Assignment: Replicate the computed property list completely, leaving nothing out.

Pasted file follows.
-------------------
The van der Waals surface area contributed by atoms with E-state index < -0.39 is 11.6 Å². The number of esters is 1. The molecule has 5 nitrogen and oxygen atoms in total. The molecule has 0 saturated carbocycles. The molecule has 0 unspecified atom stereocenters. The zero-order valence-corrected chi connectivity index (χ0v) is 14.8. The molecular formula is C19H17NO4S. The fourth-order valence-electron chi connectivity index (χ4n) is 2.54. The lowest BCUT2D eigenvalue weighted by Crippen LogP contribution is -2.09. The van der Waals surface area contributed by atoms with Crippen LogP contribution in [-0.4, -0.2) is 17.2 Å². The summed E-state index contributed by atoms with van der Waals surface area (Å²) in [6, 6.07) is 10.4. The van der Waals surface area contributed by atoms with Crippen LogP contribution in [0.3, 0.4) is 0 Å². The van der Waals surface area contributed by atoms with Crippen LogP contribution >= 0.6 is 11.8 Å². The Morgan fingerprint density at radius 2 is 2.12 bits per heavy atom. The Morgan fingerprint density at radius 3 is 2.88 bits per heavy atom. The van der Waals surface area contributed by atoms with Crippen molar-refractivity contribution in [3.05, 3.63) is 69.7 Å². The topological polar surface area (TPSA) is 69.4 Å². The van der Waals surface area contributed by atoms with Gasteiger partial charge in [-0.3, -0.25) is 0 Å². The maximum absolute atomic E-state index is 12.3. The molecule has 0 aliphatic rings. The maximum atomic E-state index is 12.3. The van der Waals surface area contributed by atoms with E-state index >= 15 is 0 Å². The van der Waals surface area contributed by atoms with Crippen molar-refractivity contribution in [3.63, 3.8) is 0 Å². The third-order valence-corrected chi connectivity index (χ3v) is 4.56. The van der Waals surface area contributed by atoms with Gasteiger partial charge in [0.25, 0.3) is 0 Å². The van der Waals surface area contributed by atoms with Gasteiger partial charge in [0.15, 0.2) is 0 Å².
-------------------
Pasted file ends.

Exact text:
The van der Waals surface area contributed by atoms with E-state index < -0.39 is 11.6 Å². The number of esters is 1. The molecule has 5 nitrogen and oxygen atoms in total. The molecule has 0 saturated carbocycles. The molecule has 0 unspecified atom stereocenters. The zero-order valence-corrected chi connectivity index (χ0v) is 14.8. The molecular formula is C19H17NO4S. The fourth-order valence-electron chi connectivity index (χ4n) is 2.54. The lowest BCUT2D eigenvalue weighted by Crippen LogP contribution is -2.09. The van der Waals surface area contributed by atoms with Crippen LogP contribution in [-0.4, -0.2) is 17.2 Å². The summed E-state index contributed by atoms with van der Waals surface area (Å²) in [6, 6.07) is 10.4. The van der Waals surface area contributed by atoms with Crippen LogP contribution in [0.3, 0.4) is 0 Å². The van der Waals surface area contributed by atoms with Crippen LogP contribution >= 0.6 is 11.8 Å². The Morgan fingerprint density at radius 2 is 2.12 bits per heavy atom. The Morgan fingerprint density at radius 3 is 2.88 bits per heavy atom. The van der Waals surface area contributed by atoms with Crippen molar-refractivity contribution in [3.05, 3.63) is 69.7 Å². The topological polar surface area (TPSA) is 69.4 Å². The van der Waals surface area contributed by atoms with Gasteiger partial charge in [-0.3, -0.25) is 0 Å². The maximum absolute atomic E-state index is 12.3. The molecule has 0 aliphatic rings. The maximum atomic E-state index is 12.3. The van der Waals surface area contributed by atoms with E-state index >= 15 is 0 Å². The van der Waals surface area contributed by atoms with Crippen molar-refractivity contribution in [3.63, 3.8) is 0 Å². The third-order valence-corrected chi connectivity index (χ3v) is 4.56. The van der Waals surface area contributed by atoms with Gasteiger partial charge in [0.25, 0.3) is 0 Å². The van der Waals surface area contributed by atoms with Gasteiger partial charge in [0.15, 0.2) is 0 Å².